David L. Shambaugh’s best-selling 2002 book and others focused on modernization of the Chinese PLA.[iv] In short, all of them did not dwell on issues related to revolutionization and regularization.

I will, then, show my dialectical model of thought and action, and I will make a critique of the above in terms of my framework:[v]

Figure 1

1 2 3 4 5 A B C D E

           time/space sequence (1)

           time/space sequence (2)


           time/space sequence (n)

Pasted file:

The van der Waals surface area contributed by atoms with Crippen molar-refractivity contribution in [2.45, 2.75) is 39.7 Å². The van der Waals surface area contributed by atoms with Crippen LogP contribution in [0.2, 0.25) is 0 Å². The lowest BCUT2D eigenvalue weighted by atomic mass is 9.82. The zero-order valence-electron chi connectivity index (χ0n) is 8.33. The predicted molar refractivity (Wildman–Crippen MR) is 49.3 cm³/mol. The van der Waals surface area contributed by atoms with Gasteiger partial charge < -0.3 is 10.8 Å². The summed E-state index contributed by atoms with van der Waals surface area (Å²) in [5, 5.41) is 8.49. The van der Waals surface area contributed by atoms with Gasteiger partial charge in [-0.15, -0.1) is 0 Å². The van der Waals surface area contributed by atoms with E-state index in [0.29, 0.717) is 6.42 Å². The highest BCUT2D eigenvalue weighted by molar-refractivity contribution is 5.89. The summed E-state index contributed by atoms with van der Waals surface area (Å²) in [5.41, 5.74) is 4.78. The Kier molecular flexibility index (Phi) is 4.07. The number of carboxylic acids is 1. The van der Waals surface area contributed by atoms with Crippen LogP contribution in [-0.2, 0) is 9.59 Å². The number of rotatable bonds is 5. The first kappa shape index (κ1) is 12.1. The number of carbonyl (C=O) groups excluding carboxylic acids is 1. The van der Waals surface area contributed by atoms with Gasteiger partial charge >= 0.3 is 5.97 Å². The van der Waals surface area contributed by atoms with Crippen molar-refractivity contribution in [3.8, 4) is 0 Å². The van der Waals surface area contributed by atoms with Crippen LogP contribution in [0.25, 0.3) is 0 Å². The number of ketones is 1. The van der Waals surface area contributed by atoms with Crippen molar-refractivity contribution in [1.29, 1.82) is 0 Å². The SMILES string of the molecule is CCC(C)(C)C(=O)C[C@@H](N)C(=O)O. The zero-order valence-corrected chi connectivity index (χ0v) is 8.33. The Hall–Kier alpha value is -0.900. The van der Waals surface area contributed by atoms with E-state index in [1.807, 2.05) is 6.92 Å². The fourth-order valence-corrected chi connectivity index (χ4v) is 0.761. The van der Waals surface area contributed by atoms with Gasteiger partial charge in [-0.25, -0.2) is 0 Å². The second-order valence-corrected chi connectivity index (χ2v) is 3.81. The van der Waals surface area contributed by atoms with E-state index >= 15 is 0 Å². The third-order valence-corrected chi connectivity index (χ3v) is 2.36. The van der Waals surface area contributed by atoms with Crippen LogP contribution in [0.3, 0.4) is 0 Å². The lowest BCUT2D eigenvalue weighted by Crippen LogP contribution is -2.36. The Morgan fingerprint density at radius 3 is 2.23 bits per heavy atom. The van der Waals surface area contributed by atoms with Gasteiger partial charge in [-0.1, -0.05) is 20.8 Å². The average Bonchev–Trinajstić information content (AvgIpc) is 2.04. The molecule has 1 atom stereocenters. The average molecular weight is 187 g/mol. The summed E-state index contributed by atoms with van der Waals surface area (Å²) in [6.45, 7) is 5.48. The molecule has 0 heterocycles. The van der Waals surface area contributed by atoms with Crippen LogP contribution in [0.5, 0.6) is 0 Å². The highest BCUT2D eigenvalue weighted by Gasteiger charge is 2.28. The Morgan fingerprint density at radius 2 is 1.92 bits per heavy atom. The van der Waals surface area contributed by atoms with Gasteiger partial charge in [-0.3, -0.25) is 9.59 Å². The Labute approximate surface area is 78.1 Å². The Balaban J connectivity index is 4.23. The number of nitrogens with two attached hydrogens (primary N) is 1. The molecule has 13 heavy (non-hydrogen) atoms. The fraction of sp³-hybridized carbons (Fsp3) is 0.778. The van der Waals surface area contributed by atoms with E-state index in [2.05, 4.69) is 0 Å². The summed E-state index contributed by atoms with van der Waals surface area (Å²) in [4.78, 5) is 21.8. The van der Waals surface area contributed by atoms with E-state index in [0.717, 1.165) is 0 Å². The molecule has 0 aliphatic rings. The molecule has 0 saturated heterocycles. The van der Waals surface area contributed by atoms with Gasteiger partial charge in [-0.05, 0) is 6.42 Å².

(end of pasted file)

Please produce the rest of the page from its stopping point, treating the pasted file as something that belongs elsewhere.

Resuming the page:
People’s War, which existed before the creation of the PRC, is equivalent to the spectrum of Numbers 1, 2, 3, 4 and 5, and Non-People’s War, A, B, C, D and E (which constitute another spectrum). By way of giving an analogy, 1, as a green-coloured light bulb, has 100 watts. 5 can be regarded as having only 1 watt. And 3, which is in the middle of 1 and 5, can have 50 watts. Similarly, the red-coloured E light bulb has 100 watts; the C bulb, 50 watts, and the A bulb, only 1 watt. Another way of saying the same thing is as follows: 1 is equivalent to 100 per cent of People’s War and 5, 1 per cent of People’s War; by the same token, E is 100 per cent Non-People’s War and A, 1 per cent of Non-People’s War. All the numbers as a spectrum are in the safe zone, whereas all the Letters, as another spectrum, are in the danger zone. In each Number or Letter, there is basically three stages of development: nascent, ascendant, and mature.  So, none of the Numbers and Letters are static.  Similarly, 5 is considered nascent; 3, ascendant; and 1, mature.  As to E, it is considered as mature; C, descendent, and A, moribund. Whenever making a move, one only thinks about one Number or Letter.